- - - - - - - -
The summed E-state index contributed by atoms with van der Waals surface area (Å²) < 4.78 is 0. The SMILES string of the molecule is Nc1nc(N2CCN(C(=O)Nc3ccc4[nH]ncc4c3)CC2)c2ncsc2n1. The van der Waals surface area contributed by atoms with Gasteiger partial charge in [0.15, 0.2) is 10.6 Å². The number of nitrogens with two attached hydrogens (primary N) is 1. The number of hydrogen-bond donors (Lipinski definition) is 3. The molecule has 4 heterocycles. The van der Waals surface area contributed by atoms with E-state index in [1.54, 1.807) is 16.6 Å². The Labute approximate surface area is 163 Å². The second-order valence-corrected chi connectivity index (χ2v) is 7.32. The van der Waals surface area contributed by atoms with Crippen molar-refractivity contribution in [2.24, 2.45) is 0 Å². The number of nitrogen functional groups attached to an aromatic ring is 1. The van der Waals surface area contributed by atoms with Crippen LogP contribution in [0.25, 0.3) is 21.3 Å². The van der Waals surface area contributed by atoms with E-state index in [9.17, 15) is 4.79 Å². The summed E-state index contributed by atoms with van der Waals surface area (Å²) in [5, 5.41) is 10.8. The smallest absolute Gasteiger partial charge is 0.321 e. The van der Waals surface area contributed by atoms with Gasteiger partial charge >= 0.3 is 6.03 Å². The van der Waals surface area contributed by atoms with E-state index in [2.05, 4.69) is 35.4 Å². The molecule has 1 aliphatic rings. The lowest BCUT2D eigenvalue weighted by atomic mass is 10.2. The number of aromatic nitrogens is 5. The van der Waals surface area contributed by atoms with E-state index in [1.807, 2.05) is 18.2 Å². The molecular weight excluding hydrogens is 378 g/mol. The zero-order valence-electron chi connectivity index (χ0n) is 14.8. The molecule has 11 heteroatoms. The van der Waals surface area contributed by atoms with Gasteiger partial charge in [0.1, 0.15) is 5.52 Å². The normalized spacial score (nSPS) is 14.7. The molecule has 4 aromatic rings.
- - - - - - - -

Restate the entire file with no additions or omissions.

The summed E-state index contributed by atoms with van der Waals surface area (Å²) < 4.78 is 0. The SMILES string of the molecule is Nc1nc(N2CCN(C(=O)Nc3ccc4[nH]ncc4c3)CC2)c2ncsc2n1. The van der Waals surface area contributed by atoms with Gasteiger partial charge in [0.15, 0.2) is 10.6 Å². The number of nitrogens with two attached hydrogens (primary N) is 1. The number of hydrogen-bond donors (Lipinski definition) is 3. The molecule has 4 heterocycles. The van der Waals surface area contributed by atoms with E-state index in [1.54, 1.807) is 16.6 Å². The Labute approximate surface area is 163 Å². The second-order valence-corrected chi connectivity index (χ2v) is 7.32. The van der Waals surface area contributed by atoms with Crippen molar-refractivity contribution in [2.24, 2.45) is 0 Å². The number of nitrogen functional groups attached to an aromatic ring is 1. The van der Waals surface area contributed by atoms with Crippen LogP contribution in [0.25, 0.3) is 21.3 Å². The van der Waals surface area contributed by atoms with E-state index in [9.17, 15) is 4.79 Å². The summed E-state index contributed by atoms with van der Waals surface area (Å²) in [5, 5.41) is 10.8. The smallest absolute Gasteiger partial charge is 0.321 e. The van der Waals surface area contributed by atoms with Gasteiger partial charge >= 0.3 is 6.03 Å². The van der Waals surface area contributed by atoms with E-state index in [2.05, 4.69) is 35.4 Å². The molecule has 1 aliphatic rings. The lowest BCUT2D eigenvalue weighted by atomic mass is 10.2. The number of aromatic nitrogens is 5. The van der Waals surface area contributed by atoms with E-state index in [1.807, 2.05) is 18.2 Å². The molecular weight excluding hydrogens is 378 g/mol. The zero-order valence-electron chi connectivity index (χ0n) is 14.8. The molecule has 11 heteroatoms. The van der Waals surface area contributed by atoms with Gasteiger partial charge in [0.1, 0.15) is 5.52 Å². The normalized spacial score (nSPS) is 14.7. The molecule has 4 aromatic rings.